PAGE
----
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Why I'll Miss Bill Clinton

By Ross G. Douthat

With every day that drags by in the chad-infested swampland of South Florida, home to pundits, protestors and ballot-counting functionaries, one thing has become increasingly clear.

I'm going to miss Bill Clinton.

In fact, I'll miss him a lot. And this troubles me.

I shouldn't miss him, certainly. The silver-haired, silver-tongued son of the South, with his appetite for political power, greasy food and big-haired women, has presided over an administration whose sleaze and mediocrity have been well-suited to our meretricious, self-satisfied epoch. Clinton has thrived in a time when Americans are more interested in the color of money than the content of their leaders' character, and so we have allowed Slick Willie's solid economic stewardship to trump his betrayals of trust, the corruption of his cronies and his outrageously sordid personal life.

I know I won't miss the sleaze: the selling of the Lincoln bedroom, the shakedowns of Chinese arms dealers and the after-hours frolics in the Oval Office. Nor will I miss the policies, from the self-righteous "gays in the military" gambit, to Hillary's baggy monster of a health care plan, to Clinton's recklessly risk-averse foreign policy, which conducted cowardly "virtual wars" from the skies above Belgrade and Baghdad, while coddling a tinpot dictator in Pyongyang and a collection of tyrants in Beijing. Nor, finally, will I miss the hangers-on and toadies who filled the Clinton White House, and who increasingly came to resemble a dysfunctional mob family--the Corleones or the Sopranos, by way of Little Rock and the Democratic Leadership Council. There were the thugs and the buttonmen--the ruthless James Carville, the self-righteous Paul Begala and the detestable ex-journalist Sid Blumenthal--all of whom treated politics as war and were ready to "go to the mattresses" at the drop of a subpoena. Adieu, gentlemen! And adieu, as well, to Vernon Jordan, the dapper consigliere; Albright and Reno, female bodyguards for the Little Rock Don; and George Stephanopoulos, lackey-turned-traitor-turned-pundit, who played Fredo to Clinton's Michael Corleone, and broke his brother's heart.

No, I will miss none of them, any more than I will miss Jesse Jackson praying with the First Family, or those interminable State of the Unions, or Hillary!, as her campaign posters called her... although Hillary!, it seems, will be with us a trifle longer yet.

But I will miss the man himself. Frankly, I think everyone will, even the conspiracy theorists, the impeachment managers and the betrayed leftists who rallied around Ralph Nader's granola-munching march to irrelevance. We will miss him because in an age of small men, when lackluster eldest sons duel for the presidency and petty time-servers scrabble for scraps in Congress, Bill Clinton was huge, a towering figure across our political landscape. Like Shakespeare's Julius Caesar, he "doth bestride the narrow world like a Colossus," and his defeated enemies could only join voice with Cassius in saying that "the fault, dear Brutus, is not in our stars, but in ourselves, that we are underlings."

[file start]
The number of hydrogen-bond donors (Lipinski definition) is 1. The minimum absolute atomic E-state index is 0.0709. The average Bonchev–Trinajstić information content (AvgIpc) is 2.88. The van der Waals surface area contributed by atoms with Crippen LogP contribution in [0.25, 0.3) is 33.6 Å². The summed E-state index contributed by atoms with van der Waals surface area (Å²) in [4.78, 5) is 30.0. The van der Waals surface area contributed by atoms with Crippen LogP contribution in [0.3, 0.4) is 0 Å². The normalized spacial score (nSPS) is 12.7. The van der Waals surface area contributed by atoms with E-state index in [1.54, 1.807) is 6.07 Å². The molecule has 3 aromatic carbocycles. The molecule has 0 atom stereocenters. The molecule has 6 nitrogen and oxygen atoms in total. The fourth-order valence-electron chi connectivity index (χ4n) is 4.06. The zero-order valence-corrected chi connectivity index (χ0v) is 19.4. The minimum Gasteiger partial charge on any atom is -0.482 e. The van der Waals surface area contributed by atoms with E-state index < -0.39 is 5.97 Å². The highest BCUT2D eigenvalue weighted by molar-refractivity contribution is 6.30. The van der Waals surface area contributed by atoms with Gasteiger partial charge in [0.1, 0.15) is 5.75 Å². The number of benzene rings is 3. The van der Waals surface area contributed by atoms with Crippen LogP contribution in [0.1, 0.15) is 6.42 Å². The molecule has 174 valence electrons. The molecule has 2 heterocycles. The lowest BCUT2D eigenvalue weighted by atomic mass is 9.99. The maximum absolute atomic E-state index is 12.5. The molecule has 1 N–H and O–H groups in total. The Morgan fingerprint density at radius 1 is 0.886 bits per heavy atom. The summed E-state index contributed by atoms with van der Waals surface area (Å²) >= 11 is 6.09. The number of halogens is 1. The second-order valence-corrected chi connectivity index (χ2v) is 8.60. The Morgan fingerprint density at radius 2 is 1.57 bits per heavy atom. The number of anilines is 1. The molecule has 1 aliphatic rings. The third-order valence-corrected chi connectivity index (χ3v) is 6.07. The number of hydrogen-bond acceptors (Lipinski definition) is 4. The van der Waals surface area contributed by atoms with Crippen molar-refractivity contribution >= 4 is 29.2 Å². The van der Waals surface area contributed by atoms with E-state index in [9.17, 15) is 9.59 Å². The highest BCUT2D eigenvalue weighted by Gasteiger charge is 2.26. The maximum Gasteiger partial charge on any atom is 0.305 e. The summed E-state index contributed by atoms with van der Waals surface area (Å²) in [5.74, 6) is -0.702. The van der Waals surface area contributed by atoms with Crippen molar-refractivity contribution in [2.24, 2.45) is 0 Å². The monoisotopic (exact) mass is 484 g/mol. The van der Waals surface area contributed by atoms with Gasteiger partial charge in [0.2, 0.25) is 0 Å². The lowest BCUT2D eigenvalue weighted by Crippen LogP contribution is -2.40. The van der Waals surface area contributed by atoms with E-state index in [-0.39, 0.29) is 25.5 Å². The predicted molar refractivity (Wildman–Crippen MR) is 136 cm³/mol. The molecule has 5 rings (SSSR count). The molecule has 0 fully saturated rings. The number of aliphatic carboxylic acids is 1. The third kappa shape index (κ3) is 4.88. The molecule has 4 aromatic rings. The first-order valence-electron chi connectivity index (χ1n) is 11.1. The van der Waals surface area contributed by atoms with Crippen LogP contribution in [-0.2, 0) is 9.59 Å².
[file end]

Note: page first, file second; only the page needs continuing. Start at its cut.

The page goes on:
There were many of them, these enemies--half the country, at various times. But they--we--lost and Clinton won, so completely and unexpectedly that even now it boggles the mind. Like captive barbarians paraded in a Roman triumph, the vanquished Republican champions pass before us: the hapless Bush the Elder, checking his watch during a debate and fading into the Kennebunkport twilight; the brilliant Gingrich, undone by Clinton's charm and his own erratic temperament; the caustic, unhappy Dole, grimacing as Clinton sailed past his floundering campaign and into a second term. Finally, there was Ken Starr, the rosy-cheeked champion of law and order--beaten, in the end, as the perjured, priapic president cast himself (ah, irony!) as the defender of the Constitution and the rule of law against a Republican coup-d'etat.

One need not admire his victories, but one must respect them.

He was not a great president, that much is certain, nor even, perhaps, a good one. He lacked the sweeping vision of a Reagan or a Roosevelt, let alone the decency and humility of a Truman; his only vision involved his own power, and the other virtues were banished from his White House early on. But he was an interesting President, perfectly suited for a time when politics resembles a spectator sport, broadcast into millions of homes through the good offices of CNN. He inspired more novels and biographies, more praise and more hatred, than any leader since Nixon--perhaps since FDR, even. And while he himself may fade away, into Hollywood or Westchester, the memory of the Age of Clinton will linger in our collective psyche long after his successors have dragged their second-rate variety acts offstage.

In his own way, Clinton was a dangerous man, if only because his personality and proclivities made him better suited to be a sultan or maharajah then an American president. This may explain why he always looked happiest on his grand tours--in Africa, for instance, or lately in Vietnam--where the adulation of the masses washed over him, unmediated by the stumbling blocks of the two-party system and the constitutional order.

But America was strong enough to contain his ambitions and to survive them--and so we will be strong enough to miss him, as well. He was, if such a thing is possible, a great bad man, and for eight long years, he was the bright sun around which our political life whirled. We will not see his like again for some time.

And there is a small voice within me that says we have not seen the last of him yet.

Ross G. Douthat '02 is a history and literature concentrator in Quincy House. His column appears on alternate Mondays.

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